My response is that this amendment bill is not in any way setting up an industry or commercialising surrogacy in any form. My intention is to simply make accessing surrogacy easier for everyday South Australians and allow reasonable recompense to surrogates for the expenses they incur during the process. However, after recent contact from a constituent, on which I will expand shortly, I am considering some small amendments to clause 7(5) of the bill. A further question from the Hon. Tung Ngo:
Likewise, Mr President, as a man I will never be able to understand the emotional bond that develops between a mother and her baby during pregnancy, but I can foresee a scenario w h ere surrogate mothers who have previously come to an agreement with commissioning parents then decide that they want to keep the baby. How is this issue dealt with? I would also like to know what information will be available to women who are considering placing themselves on the register. It is a very big decision to make.
As alluded to earlier, in addition to the Hon. Mr Ngo speaking of his concerns on this matter, I have recently had a constituent visit me to discuss this very issue, which she herself has faced firsthand. I do not wish to mention the constituent's name on the record, but what I will say is that this mother has accessed surrogacy using the current legislation in South Australia and provided me with a unique perspective about this law in action, which I feel would also be of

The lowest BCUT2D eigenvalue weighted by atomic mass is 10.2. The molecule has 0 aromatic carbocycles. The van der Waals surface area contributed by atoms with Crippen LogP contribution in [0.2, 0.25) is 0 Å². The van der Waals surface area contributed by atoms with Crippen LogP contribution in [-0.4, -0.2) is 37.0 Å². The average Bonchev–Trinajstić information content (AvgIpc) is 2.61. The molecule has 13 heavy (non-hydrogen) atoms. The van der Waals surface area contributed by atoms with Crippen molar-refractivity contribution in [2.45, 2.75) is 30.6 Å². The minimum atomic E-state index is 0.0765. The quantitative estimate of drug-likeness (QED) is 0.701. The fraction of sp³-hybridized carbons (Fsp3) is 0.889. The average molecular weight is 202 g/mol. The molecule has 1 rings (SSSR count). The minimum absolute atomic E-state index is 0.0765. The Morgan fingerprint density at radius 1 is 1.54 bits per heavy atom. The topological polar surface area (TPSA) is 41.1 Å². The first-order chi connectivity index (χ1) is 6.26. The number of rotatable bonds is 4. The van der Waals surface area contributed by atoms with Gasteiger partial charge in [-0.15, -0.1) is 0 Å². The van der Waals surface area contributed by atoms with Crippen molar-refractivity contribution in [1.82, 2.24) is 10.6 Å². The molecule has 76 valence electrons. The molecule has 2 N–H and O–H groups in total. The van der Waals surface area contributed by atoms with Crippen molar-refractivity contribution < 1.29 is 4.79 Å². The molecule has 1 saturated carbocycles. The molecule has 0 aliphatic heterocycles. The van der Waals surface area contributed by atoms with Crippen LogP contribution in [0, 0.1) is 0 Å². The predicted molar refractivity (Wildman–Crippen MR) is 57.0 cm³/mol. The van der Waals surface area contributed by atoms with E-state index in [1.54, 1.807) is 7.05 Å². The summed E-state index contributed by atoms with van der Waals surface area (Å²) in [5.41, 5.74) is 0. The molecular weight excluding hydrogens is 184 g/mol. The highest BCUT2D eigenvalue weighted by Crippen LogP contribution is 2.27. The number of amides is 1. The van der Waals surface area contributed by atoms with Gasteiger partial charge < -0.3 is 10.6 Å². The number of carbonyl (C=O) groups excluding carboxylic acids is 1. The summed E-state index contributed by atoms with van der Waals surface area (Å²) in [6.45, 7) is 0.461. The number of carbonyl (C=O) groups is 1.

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benefit to the committee. The constituent concerned has written her story in her own words and I quote:
Unfortunately I am a recurrent miscarriage patient primarily due to an autoimmune condition which causes my blood to clot. After many years of infertility, failed IV F cycles and heartache, surrogacy was the best way for us to finally realise our dream of having a genetic child. My husband and I are very grateful that the existing laws in South Australia allowed us to engage in altruistic surrogacy locally, which ultimately resulted in the birth of our darling son last year.